When it comes to caring for patients with Alzheimer’s, is honesty the best policy?
Anne Stone used to know the difference between truth and lies; now she’s not so sure.
Ever since the assistant professor of communication began studying the interactions between the families of Alzheimer’s patients and the nursing professionals tasked with caring for them, the lines have started to become a little blurry.
“A few years ago when my grandmother was diagnosed with dementia, I became interested in looking at nurses working with Alzheimer's patients,” Stone says. “Nurses are the number one support for family members in these situations, and are relied upon to answer difficult questions.”
Stone was curious about how nurses handled these interactions, so she interviewed 32 nursing care providers at eight Alzheimer’s residential care facilities across the U.S. She asked study subjects open-ended questions about their communications with residents’ families, including dilemmas they had in communicating information about the patients addressing how to best provide emotional support, as well as their strategies for managing these challenges.
Honesty, Stone reported in her findings published in the Journal of Applied Communication Research, was often open to interpretation.
Nurses and care assistants, for example, described times when they felt confronted with the choice of either honestly depicting a discouraging situation or communicating a more encouraging and positive slant. “They didn’t call it lying,” she says. “In fact, it turns out the medical field calls it ‘therapeutic privilege.’ But the reality is that these nurses had to make hard choices every day and were often faced with burnout as a result of coping with the stress of these interactions.”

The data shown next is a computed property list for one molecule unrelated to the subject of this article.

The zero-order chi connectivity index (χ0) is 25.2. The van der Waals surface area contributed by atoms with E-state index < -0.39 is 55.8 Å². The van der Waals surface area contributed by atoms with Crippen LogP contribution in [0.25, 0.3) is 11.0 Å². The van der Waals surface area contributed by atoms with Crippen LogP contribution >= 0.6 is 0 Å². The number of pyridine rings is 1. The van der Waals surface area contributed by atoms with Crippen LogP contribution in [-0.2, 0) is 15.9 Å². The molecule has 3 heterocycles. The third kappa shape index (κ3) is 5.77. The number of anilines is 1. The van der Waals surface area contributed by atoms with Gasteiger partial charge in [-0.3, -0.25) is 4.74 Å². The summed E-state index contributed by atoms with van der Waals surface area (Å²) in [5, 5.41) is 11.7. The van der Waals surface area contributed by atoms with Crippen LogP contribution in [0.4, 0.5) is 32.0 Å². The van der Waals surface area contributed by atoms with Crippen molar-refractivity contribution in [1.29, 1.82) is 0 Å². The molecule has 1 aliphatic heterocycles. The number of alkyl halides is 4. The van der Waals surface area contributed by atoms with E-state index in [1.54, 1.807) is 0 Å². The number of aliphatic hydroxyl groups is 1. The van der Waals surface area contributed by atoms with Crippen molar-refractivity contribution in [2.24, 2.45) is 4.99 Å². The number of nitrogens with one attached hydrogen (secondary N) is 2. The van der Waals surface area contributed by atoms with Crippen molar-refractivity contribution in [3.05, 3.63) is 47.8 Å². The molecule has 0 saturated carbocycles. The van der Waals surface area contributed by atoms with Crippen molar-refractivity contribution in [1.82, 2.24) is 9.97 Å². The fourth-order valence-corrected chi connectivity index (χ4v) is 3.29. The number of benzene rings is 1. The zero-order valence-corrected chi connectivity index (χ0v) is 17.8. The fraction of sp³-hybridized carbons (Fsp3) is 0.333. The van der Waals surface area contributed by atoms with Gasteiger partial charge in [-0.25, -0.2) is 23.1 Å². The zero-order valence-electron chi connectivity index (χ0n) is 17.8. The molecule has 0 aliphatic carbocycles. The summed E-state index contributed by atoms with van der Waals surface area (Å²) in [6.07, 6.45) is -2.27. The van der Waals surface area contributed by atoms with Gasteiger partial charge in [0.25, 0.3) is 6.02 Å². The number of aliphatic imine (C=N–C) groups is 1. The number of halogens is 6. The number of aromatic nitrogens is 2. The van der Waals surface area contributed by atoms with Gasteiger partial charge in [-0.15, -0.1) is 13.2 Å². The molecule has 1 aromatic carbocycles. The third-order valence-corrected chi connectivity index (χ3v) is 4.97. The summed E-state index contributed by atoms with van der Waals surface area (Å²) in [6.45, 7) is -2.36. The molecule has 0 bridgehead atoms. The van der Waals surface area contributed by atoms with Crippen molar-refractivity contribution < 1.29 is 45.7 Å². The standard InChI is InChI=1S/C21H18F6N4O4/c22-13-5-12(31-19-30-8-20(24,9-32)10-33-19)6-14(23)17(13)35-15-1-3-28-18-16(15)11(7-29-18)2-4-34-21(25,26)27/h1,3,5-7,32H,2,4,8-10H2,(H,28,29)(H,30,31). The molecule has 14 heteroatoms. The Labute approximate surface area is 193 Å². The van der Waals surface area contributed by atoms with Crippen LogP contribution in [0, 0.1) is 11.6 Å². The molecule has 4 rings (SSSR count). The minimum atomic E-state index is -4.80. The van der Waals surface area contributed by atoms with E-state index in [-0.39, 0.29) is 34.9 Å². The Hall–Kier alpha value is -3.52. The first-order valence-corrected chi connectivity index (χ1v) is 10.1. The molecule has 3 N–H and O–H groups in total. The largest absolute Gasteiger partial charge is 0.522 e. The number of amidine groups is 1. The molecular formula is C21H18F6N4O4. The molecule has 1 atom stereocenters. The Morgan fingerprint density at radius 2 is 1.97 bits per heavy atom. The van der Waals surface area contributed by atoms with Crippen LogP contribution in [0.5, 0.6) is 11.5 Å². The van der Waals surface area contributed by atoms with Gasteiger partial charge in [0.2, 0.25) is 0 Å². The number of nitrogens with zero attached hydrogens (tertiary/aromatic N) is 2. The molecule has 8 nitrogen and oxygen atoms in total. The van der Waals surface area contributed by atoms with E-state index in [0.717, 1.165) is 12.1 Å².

Furthermore, Stone discovered that the blurring of truths and lies often caused feelings of guilt and shame in the nurses she interviewed. “There is a lot of complexity regarding what it means to lie and how difficult it is to tell the truth. The struggle with the choice of being positive but dishonest, or candid but disheartening is a difficult one.”
As part of her research on this unique communication challenge, Stone uncovered several strategies used by nurses to help them deal with the challenges of communicating with patients' families, including developing a common set of care expectations.